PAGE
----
Although it is reactivated even when it is stopped by a protection operation caused by an overcurrent or overvoltage, the protection operation of the overcurrent or overvoltage is repeated and it is stopped in this case even when it is reactivated. Therefore, the number of reactivation is counted by the counter circuit, further reactivation is prohibited when it reached a predetermined number of times, and damage of the circuit caused by repeating reactivation in the state of overcurrent or overvoltage can be prevented. The above and other objects, features, and advantages of the present invention will become more apparent from the following detailed description with reference to the drawings.

BRIEF DESCRIPTION OF THE DRAWINGS

FIG. 1 is an explanatory diagram of a conventional uninterruptible power supply device;

FIG. 2 is an explanatory diagram of an equipment environment to which the present embodiment is applied;

FIGS. 3A and 3B are circuit block diagrams showing an embodiment of an uninterruptible power supply device according to the present invention;

FIGS. 4A and 4B are circuit block diagrams showing an embodiment of the power factor improving circuit and the DC/DC converter of FIGS. 3A and 3B;

FIGS. 5A to 5D are time charts of a case in which power is normally recovered;

FIGS. 6A to 6E are time charts of a case in which it is abnormally stopped upon power recovery and reactivated; and

FIGS. 7A to 7E are time charts of a case in which it is stopped by a protection operation due to circuit failure upon power recovery.

DETAILED DESCRIPTION OF THE PREFERRED EMBODIMENTS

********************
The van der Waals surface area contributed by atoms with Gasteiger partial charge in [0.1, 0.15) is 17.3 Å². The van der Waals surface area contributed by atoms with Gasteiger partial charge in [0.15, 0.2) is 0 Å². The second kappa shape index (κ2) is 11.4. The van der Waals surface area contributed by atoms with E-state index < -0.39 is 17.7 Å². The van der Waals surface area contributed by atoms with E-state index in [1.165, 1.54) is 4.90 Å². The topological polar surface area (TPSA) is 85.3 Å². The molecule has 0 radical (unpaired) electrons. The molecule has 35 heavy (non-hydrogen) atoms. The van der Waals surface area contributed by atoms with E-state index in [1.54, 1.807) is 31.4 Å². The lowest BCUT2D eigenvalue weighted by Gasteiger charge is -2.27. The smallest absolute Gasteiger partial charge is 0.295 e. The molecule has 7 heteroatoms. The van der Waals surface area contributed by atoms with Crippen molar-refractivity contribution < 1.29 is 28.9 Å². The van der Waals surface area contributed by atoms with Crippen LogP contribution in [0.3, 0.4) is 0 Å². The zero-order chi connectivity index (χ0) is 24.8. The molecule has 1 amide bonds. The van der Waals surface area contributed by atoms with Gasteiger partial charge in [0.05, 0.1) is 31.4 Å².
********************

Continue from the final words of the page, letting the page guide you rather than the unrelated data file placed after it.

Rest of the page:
FIG. 2 is an explanatory diagram of an equipment environment in which an uninterruptible power supply device according to an embodiment of the present invention is used. In FIG. 2, the uninterruptible power supply device 10 of the present embodiment is built in a small private branch exchange 12 installed on a floor of a building or the like and supplied with AC power by inserting an AC plug 14 that is lead to outside into an electrical outlet 16-1 that is connected to an AC line 20 lead from alternating current power supply equipment 18. The small private branch exchange 12 having the uninterruptible power supply device 10 of the present embodiment has to be operated all the time even if power supply by the alternating power supply equipment 18 is stopped; therefore, upon power outage, it is operated by a battery built in the uninterruptible power supply device 10 of the present embodiment. In the usage environment like FIG. 2, sometimes the alternating current power supply equipment 18 is caused to be in a power outage state for a long time such as eight hours or more for example in an annual periodical inspection. In such a case, the battery built in the uninterruptible power supply device 10 of the present embodiment cannot fully back it up; therefore, the operation of the small private branch exchange 12 is compensated in the power outage state of the alternating current power-supply equipment 18 over a long time by bringing in a diesel engine generator 22 to the installation site of the small private branch exchange 12, reinserting the AC plug 14 of the uninterruptible power supply device 10 into a connector 24 thereof, and activating the engine.